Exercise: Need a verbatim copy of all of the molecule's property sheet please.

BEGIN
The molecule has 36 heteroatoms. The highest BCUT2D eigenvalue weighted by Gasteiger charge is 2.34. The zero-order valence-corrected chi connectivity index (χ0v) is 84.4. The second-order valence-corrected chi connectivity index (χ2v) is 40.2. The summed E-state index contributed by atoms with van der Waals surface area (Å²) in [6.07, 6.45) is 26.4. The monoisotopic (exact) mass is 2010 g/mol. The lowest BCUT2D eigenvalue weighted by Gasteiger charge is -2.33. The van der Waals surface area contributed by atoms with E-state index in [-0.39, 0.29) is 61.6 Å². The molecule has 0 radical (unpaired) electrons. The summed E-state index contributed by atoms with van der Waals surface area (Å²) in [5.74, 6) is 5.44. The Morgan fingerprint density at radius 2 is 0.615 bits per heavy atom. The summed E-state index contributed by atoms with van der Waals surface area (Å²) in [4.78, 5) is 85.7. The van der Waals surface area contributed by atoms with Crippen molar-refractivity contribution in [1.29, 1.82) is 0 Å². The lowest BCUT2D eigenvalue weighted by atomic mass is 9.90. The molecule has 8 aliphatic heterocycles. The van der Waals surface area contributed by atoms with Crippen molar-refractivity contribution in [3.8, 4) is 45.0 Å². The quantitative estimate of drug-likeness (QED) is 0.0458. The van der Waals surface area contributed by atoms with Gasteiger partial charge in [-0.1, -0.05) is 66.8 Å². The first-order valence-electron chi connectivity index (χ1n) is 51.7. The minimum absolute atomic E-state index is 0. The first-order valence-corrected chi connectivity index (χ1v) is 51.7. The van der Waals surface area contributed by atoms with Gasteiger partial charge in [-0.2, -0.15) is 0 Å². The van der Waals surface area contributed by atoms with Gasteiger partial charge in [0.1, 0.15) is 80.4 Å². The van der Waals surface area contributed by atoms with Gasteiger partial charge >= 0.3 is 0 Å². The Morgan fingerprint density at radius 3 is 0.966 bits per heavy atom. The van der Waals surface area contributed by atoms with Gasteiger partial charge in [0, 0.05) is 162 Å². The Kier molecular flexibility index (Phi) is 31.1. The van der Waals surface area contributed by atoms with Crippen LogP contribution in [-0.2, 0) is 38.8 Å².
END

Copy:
The molecule has 36 heteroatoms. The highest BCUT2D eigenvalue weighted by Gasteiger charge is 2.34. The zero-order valence-corrected chi connectivity index (χ0v) is 84.4. The second-order valence-corrected chi connectivity index (χ2v) is 40.2. The summed E-state index contributed by atoms with van der Waals surface area (Å²) in [6.07, 6.45) is 26.4. The monoisotopic (exact) mass is 2010 g/mol. The lowest BCUT2D eigenvalue weighted by Gasteiger charge is -2.33. The van der Waals surface area contributed by atoms with E-state index in [-0.39, 0.29) is 61.6 Å². The molecule has 0 radical (unpaired) electrons. The summed E-state index contributed by atoms with van der Waals surface area (Å²) in [5.74, 6) is 5.44. The Morgan fingerprint density at radius 2 is 0.615 bits per heavy atom. The summed E-state index contributed by atoms with van der Waals surface area (Å²) in [4.78, 5) is 85.7. The van der Waals surface area contributed by atoms with Crippen molar-refractivity contribution in [1.29, 1.82) is 0 Å². The lowest BCUT2D eigenvalue weighted by atomic mass is 9.90. The molecule has 8 aliphatic heterocycles. The van der Waals surface area contributed by atoms with Crippen molar-refractivity contribution in [3.8, 4) is 45.0 Å². The quantitative estimate of drug-likeness (QED) is 0.0458. The van der Waals surface area contributed by atoms with Gasteiger partial charge in [-0.1, -0.05) is 66.8 Å². The first-order valence-electron chi connectivity index (χ1n) is 51.7. The minimum absolute atomic E-state index is 0. The first-order valence-corrected chi connectivity index (χ1v) is 51.7. The van der Waals surface area contributed by atoms with Gasteiger partial charge in [-0.2, -0.15) is 0 Å². The van der Waals surface area contributed by atoms with Gasteiger partial charge in [0.1, 0.15) is 80.4 Å². The van der Waals surface area contributed by atoms with Gasteiger partial charge >= 0.3 is 0 Å². The Morgan fingerprint density at radius 3 is 0.966 bits per heavy atom. The van der Waals surface area contributed by atoms with Gasteiger partial charge in [0, 0.05) is 162 Å². The Kier molecular flexibility index (Phi) is 31.1. The van der Waals surface area contributed by atoms with Crippen LogP contribution in [-0.2, 0) is 38.8 Å².